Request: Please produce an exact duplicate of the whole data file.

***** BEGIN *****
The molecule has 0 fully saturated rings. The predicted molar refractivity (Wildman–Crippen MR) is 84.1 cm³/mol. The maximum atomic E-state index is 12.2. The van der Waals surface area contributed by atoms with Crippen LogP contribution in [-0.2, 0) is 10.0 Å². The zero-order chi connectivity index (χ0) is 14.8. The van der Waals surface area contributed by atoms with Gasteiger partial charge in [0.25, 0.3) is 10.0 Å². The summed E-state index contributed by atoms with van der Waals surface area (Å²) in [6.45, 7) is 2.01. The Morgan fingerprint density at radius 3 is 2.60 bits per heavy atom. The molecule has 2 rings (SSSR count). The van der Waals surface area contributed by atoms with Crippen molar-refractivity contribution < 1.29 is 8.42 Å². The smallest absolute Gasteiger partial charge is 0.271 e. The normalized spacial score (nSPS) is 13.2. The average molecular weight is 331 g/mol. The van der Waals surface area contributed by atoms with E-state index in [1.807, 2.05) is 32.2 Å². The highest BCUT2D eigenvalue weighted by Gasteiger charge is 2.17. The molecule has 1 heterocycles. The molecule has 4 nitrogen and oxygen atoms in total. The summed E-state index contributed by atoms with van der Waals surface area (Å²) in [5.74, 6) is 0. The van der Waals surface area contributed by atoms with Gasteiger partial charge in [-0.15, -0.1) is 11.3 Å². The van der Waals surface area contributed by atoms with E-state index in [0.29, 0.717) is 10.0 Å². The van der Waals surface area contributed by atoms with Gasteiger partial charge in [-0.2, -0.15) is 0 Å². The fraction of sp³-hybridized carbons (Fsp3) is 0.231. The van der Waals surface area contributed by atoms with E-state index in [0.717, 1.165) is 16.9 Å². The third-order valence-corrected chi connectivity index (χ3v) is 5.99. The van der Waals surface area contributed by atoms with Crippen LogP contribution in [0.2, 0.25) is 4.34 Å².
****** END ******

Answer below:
The molecule has 0 fully saturated rings. The predicted molar refractivity (Wildman–Crippen MR) is 84.1 cm³/mol. The maximum atomic E-state index is 12.2. The van der Waals surface area contributed by atoms with Crippen LogP contribution in [-0.2, 0) is 10.0 Å². The zero-order chi connectivity index (χ0) is 14.8. The van der Waals surface area contributed by atoms with Gasteiger partial charge in [0.25, 0.3) is 10.0 Å². The summed E-state index contributed by atoms with van der Waals surface area (Å²) in [6.45, 7) is 2.01. The Morgan fingerprint density at radius 3 is 2.60 bits per heavy atom. The molecule has 2 rings (SSSR count). The van der Waals surface area contributed by atoms with Crippen molar-refractivity contribution < 1.29 is 8.42 Å². The smallest absolute Gasteiger partial charge is 0.271 e. The normalized spacial score (nSPS) is 13.2. The average molecular weight is 331 g/mol. The van der Waals surface area contributed by atoms with E-state index in [1.807, 2.05) is 32.2 Å². The highest BCUT2D eigenvalue weighted by Gasteiger charge is 2.17. The molecule has 1 heterocycles. The molecule has 4 nitrogen and oxygen atoms in total. The summed E-state index contributed by atoms with van der Waals surface area (Å²) in [5.74, 6) is 0. The van der Waals surface area contributed by atoms with Gasteiger partial charge in [-0.15, -0.1) is 11.3 Å². The van der Waals surface area contributed by atoms with E-state index in [0.29, 0.717) is 10.0 Å². The van der Waals surface area contributed by atoms with Gasteiger partial charge in [-0.2, -0.15) is 0 Å². The fraction of sp³-hybridized carbons (Fsp3) is 0.231. The van der Waals surface area contributed by atoms with E-state index in [0.717, 1.165) is 16.9 Å². The third-order valence-corrected chi connectivity index (χ3v) is 5.99. The van der Waals surface area contributed by atoms with Crippen LogP contribution in [0.2, 0.25) is 4.34 Å².